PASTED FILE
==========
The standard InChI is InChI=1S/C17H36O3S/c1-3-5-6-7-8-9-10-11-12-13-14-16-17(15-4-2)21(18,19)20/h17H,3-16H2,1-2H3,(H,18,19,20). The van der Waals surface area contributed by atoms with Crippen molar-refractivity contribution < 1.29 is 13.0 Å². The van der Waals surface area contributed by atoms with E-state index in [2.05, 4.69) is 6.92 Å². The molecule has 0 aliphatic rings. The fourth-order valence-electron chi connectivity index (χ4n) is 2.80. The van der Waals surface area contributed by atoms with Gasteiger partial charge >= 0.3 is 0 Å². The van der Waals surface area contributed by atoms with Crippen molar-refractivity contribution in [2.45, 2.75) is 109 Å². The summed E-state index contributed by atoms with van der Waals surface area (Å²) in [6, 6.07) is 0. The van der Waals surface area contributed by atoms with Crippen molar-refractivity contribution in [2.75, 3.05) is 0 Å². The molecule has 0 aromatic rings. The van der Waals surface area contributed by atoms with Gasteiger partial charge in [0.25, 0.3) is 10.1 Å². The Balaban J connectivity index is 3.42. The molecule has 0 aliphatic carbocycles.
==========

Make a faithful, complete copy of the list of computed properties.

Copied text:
The standard InChI is InChI=1S/C17H36O3S/c1-3-5-6-7-8-9-10-11-12-13-14-16-17(15-4-2)21(18,19)20/h17H,3-16H2,1-2H3,(H,18,19,20). The van der Waals surface area contributed by atoms with Crippen molar-refractivity contribution < 1.29 is 13.0 Å². The van der Waals surface area contributed by atoms with E-state index in [2.05, 4.69) is 6.92 Å². The molecule has 0 aliphatic rings. The fourth-order valence-electron chi connectivity index (χ4n) is 2.80. The van der Waals surface area contributed by atoms with Gasteiger partial charge >= 0.3 is 0 Å². The van der Waals surface area contributed by atoms with Crippen molar-refractivity contribution in [2.45, 2.75) is 109 Å². The summed E-state index contributed by atoms with van der Waals surface area (Å²) in [6, 6.07) is 0. The van der Waals surface area contributed by atoms with Crippen molar-refractivity contribution in [2.75, 3.05) is 0 Å². The molecule has 0 aromatic rings. The van der Waals surface area contributed by atoms with Gasteiger partial charge in [0.25, 0.3) is 10.1 Å². The Balaban J connectivity index is 3.42. The molecule has 0 aliphatic carbocycles.